The Reform of Labor Market Institutions from the Perspectives of Law and Economics

Author Name HIGUCHI Yoshio  (Keio University)
Creation Date/NO. October 2008 08-J-056
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In this paper I address the problem of the bipolarization of the labor market from the perspectives of law and economics, surveying the actual situation and examining business-cycle factors and structural factors that have given rise to it. I then consider desirable forms of employment policy and the legal system that would be required for effective labor market reform. Since the 1980s the growth in the number of part-time workers in Japan has led to an increase in irregular employment, and the financial crisis of 1997 triggered an increase in the number of workers working on the basis of fixed-term contracts in the sphere of irregular employment, while the number of regular employees has declined amid a remarkable extension of working hours. Against this backdrop there was a lack of labor demand in the Japanese economy as a result of the long recession, and there were changes in corporate governance that impelled firms to cut personnel expenses and avoid fixed costs, while the advance of economic globalization and technical innovation also increased disparities with regard to the productivity of individual workers.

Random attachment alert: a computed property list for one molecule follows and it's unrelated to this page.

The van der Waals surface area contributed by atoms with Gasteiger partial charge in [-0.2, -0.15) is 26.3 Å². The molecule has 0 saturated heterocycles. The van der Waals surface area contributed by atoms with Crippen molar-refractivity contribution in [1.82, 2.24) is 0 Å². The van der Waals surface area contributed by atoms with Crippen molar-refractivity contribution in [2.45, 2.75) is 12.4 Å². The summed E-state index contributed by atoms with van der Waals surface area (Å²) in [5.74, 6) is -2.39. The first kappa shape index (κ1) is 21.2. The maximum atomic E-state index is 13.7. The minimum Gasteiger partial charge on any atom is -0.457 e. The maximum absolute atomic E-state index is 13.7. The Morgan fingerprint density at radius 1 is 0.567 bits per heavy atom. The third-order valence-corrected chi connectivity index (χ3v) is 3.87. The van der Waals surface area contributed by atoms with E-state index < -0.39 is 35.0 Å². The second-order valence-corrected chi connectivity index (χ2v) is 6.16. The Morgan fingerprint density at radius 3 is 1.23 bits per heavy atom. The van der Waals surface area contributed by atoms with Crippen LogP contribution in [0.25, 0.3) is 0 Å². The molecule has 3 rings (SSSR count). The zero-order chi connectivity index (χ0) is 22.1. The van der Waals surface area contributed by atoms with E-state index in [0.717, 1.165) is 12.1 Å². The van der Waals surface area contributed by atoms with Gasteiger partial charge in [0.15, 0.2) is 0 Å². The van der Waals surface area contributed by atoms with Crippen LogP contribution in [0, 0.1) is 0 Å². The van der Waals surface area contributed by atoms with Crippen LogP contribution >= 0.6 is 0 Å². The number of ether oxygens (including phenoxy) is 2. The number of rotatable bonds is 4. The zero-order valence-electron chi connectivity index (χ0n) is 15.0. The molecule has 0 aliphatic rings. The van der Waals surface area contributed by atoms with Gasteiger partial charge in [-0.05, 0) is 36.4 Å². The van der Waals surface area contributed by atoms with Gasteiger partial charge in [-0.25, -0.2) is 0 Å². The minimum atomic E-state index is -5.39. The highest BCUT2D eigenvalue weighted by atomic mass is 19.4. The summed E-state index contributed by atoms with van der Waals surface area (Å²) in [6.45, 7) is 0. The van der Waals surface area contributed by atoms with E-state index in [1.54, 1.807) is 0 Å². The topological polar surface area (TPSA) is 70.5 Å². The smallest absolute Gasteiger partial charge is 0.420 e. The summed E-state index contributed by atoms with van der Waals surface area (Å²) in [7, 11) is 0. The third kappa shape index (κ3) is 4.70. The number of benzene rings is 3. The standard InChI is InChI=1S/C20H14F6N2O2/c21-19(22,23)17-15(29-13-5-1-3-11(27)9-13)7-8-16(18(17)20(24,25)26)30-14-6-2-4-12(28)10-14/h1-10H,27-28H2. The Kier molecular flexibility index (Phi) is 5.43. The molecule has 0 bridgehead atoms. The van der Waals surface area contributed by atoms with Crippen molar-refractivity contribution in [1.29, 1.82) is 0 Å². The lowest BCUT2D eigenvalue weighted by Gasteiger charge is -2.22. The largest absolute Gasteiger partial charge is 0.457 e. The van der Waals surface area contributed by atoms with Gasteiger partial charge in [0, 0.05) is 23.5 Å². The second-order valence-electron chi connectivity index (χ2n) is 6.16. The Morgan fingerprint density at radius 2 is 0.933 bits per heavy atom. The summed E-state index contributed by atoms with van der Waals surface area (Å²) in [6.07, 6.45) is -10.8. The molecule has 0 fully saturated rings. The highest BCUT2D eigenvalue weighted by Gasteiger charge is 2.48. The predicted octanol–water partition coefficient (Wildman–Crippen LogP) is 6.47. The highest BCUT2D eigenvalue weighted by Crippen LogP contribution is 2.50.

To bring about a quantitative increase in employment and also raise quality, it is essential for the government to provide employment support to workers left behind by the changes in the economic environment, to provide assistance with developing their skills, and at the same time to create employment opportunities for them. It is also important to promote rules for worker protection and equality of treatment that strike a balance between part-time and regular workers, between fixed-term employment and employment for indefinite periods, and to enhance the safety net for irregular employees. In addition, to enhance the effectiveness of policies and laws it would be desirable to have not only the conventional structure with its penal regulations and assistance, but also for the government to create a new structure under which firms set out their goals publicly, conduct labor-management discussions oriented towards achieving them, reform employee attitudes, put compatible market infrastructure in place, and improve methods of working.